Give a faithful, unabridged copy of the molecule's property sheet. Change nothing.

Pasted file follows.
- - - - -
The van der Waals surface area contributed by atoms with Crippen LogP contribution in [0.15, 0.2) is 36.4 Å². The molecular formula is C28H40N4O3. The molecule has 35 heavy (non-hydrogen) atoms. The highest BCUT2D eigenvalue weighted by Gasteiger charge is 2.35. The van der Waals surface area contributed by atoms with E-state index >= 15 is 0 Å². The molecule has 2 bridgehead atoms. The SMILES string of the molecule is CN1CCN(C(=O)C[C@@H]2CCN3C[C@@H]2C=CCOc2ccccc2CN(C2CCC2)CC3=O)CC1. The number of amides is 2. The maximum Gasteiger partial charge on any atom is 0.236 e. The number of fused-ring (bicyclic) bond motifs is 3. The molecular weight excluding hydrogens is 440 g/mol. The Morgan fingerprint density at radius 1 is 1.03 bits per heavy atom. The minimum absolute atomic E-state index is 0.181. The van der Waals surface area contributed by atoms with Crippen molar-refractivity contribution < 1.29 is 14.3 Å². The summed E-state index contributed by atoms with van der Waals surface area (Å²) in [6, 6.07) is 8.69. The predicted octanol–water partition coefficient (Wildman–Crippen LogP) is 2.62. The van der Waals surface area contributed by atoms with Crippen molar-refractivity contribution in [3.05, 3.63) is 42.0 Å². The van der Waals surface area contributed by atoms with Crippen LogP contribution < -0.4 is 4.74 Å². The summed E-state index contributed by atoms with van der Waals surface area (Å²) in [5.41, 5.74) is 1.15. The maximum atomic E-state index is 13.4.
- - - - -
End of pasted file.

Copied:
The van der Waals surface area contributed by atoms with Crippen LogP contribution in [0.15, 0.2) is 36.4 Å². The molecular formula is C28H40N4O3. The molecule has 35 heavy (non-hydrogen) atoms. The highest BCUT2D eigenvalue weighted by Gasteiger charge is 2.35. The van der Waals surface area contributed by atoms with E-state index >= 15 is 0 Å². The molecule has 2 bridgehead atoms. The SMILES string of the molecule is CN1CCN(C(=O)C[C@@H]2CCN3C[C@@H]2C=CCOc2ccccc2CN(C2CCC2)CC3=O)CC1. The number of amides is 2. The maximum Gasteiger partial charge on any atom is 0.236 e. The number of fused-ring (bicyclic) bond motifs is 3. The molecular weight excluding hydrogens is 440 g/mol. The Morgan fingerprint density at radius 1 is 1.03 bits per heavy atom. The minimum absolute atomic E-state index is 0.181. The van der Waals surface area contributed by atoms with Crippen molar-refractivity contribution < 1.29 is 14.3 Å². The summed E-state index contributed by atoms with van der Waals surface area (Å²) in [6, 6.07) is 8.69. The predicted octanol–water partition coefficient (Wildman–Crippen LogP) is 2.62. The van der Waals surface area contributed by atoms with Crippen molar-refractivity contribution in [3.05, 3.63) is 42.0 Å². The van der Waals surface area contributed by atoms with Crippen LogP contribution < -0.4 is 4.74 Å². The summed E-state index contributed by atoms with van der Waals surface area (Å²) in [5.41, 5.74) is 1.15. The maximum atomic E-state index is 13.4.